with the British Government in 1807. There are two sharers with
the ruling chief, both holding the title of Babi, one of whom re-
sides at Sardargarh and the other at Bantva.

Manavan. — Petty State in Kathiawar, Bombay.

Manbhum. — District in the Chota Nagpur Division of Bengal,
lying between 22^' 43' and 24° 4' N. and 85° 49' and 86° 54' E.,
with an area of 4,147 square miles. It is bounded on the north
by Hazaribagh and the Santal Parganas ; on the east by Burdwan,
Bankura, and Midnapore ; on the south by Singhbhum ; and on
the west by Ranch! and Hazaribagh. The whole of the northern
boundary is marked by the Barakar river ; on the north-east, the
Barakar and Damodar rivers separate the District from Burdwan ;
while the Subarnarekha flows along the boundary for short distances
on the west and south.

Manbhum District forms the first step of a gradual descent from

the table-land of Chota Nagpur to the delta of Lower Bengal. The

undulation so characteristic of Chota Nagpur here

Fnysica becomes less pronounced, and level tracts of con-

aspects. • , , 1 r r T

siderable extent are of frequent occurrence. In
the north and east the country is open, and consists of a series of
rolling downs, dotted here and there with isolated conical hills.
During the hot season the scarcity of trees gives to this part of the
country a scorched and dreary appearance ; but in the rains the fresh
green of the young rice and the varying foliage of the low jungle
form contrasts of colouring with the soil, and the scenery assumes
a park-like aspect. In the west and south the country is more broken
and the scenery far more picturesque. Here the Baghmundi range
striking out from the plateau of Chota Nagpur, and farther to the
south the Dalma range dividing Manbhum from Singhbhum, stand
up as commanding features in the landscape. These hills are covered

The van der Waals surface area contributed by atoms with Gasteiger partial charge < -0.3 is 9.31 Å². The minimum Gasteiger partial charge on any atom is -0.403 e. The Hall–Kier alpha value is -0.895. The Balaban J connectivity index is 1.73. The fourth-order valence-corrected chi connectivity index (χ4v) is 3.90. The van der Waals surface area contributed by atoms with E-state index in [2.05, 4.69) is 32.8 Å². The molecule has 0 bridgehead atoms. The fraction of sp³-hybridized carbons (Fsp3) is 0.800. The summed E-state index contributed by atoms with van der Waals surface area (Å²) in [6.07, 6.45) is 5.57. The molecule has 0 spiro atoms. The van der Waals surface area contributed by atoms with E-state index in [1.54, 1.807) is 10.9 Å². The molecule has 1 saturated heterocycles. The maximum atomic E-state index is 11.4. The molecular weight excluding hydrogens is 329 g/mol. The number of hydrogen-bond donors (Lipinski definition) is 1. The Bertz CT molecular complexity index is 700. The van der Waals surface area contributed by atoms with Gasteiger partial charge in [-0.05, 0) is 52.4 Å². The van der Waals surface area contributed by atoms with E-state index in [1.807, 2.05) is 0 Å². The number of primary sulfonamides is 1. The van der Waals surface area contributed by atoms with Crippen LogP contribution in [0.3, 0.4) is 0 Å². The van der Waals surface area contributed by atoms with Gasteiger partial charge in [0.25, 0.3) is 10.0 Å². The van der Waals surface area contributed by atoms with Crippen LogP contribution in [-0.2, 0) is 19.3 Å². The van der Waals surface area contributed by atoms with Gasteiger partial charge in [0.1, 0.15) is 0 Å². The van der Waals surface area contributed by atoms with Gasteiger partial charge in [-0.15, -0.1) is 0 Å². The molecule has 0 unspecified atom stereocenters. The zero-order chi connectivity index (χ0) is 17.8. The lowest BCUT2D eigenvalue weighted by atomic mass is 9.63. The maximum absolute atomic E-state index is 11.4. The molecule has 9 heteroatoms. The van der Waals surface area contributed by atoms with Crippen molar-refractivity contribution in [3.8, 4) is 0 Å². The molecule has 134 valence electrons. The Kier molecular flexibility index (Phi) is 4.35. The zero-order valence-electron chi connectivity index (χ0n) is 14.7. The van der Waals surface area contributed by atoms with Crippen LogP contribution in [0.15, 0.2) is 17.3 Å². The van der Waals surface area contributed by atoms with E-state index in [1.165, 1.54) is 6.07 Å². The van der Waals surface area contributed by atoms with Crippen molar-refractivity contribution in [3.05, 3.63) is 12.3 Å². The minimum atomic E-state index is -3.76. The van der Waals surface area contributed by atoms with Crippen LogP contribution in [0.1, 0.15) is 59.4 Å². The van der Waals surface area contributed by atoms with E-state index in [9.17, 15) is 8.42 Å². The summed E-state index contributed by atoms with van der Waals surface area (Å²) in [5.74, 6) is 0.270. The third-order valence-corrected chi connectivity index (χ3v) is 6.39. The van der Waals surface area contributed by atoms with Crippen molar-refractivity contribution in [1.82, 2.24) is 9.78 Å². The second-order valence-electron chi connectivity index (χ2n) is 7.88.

almost to their summits with large and heavy forest. The principal
hills are Dalma (3,407 feet), the highest peak of the range of that
name; Panchkot or Panchet (1,600 feet), situated to the north-east
of Purulia ; and Gangabari or Gajburu, the highest peak of the Bagh-
mundi plateau, situated about 20 miles south-west from Purulia.
The principal river is the Kasai, which flows through the District
from north-west to south-east and then turns almost due south as
it passes into Midnapore ; the total length of its course is about
171 miles. Just above Raipur the Kasai forms rapids and several
picturesque waterfalls of no great height. The Damodar flows


through Manhhfim in an easterly (h'rertion with a slight inclination
to the south. Its chief tributary, the 1)ARAKAr, has already been
mentioned as forming part of the north-eastern boundary of the
District, and the Subarnarekha as dividing it on the west and south
from Ranch! and Singhbhum. The only other rivers of any impor-
tance are the Dhalkisor, which rises in the east of Manbhum and
after a short south-easterly course enters Bankura ; and the Silai,
also rising in the east of the District and flowing south-east into

The geological formations are the Archaean and the Gondwana.
The Archaean rocks consist of gneiss and crystalline schists, the
gneiss occupying by far the largest portion of the District. It be-
longs principally to the group known as Bengal gneiss, which is
remarkable for its varied composition, consisting of successive bands
of intermixed granitic, granulitic, and dioritic gneisses, and micaceous
chloritic and hornblendic schists, with a laminated or foliated structure
striking usually east and west. About the centre of the District is
a great belt of unfoliated or only slightly foliated granitic intrusions,
also striking east and west, and extending westwards into the adjacent
District of Ranchi. Crystalline limestones occasionally occur. Along
the southern boundary there exists a group of rocks resembling the
Dharwar schists of Southern India, which were originally sedimentary
and volcanic, but have been altered into quartzites, quartzitic sand-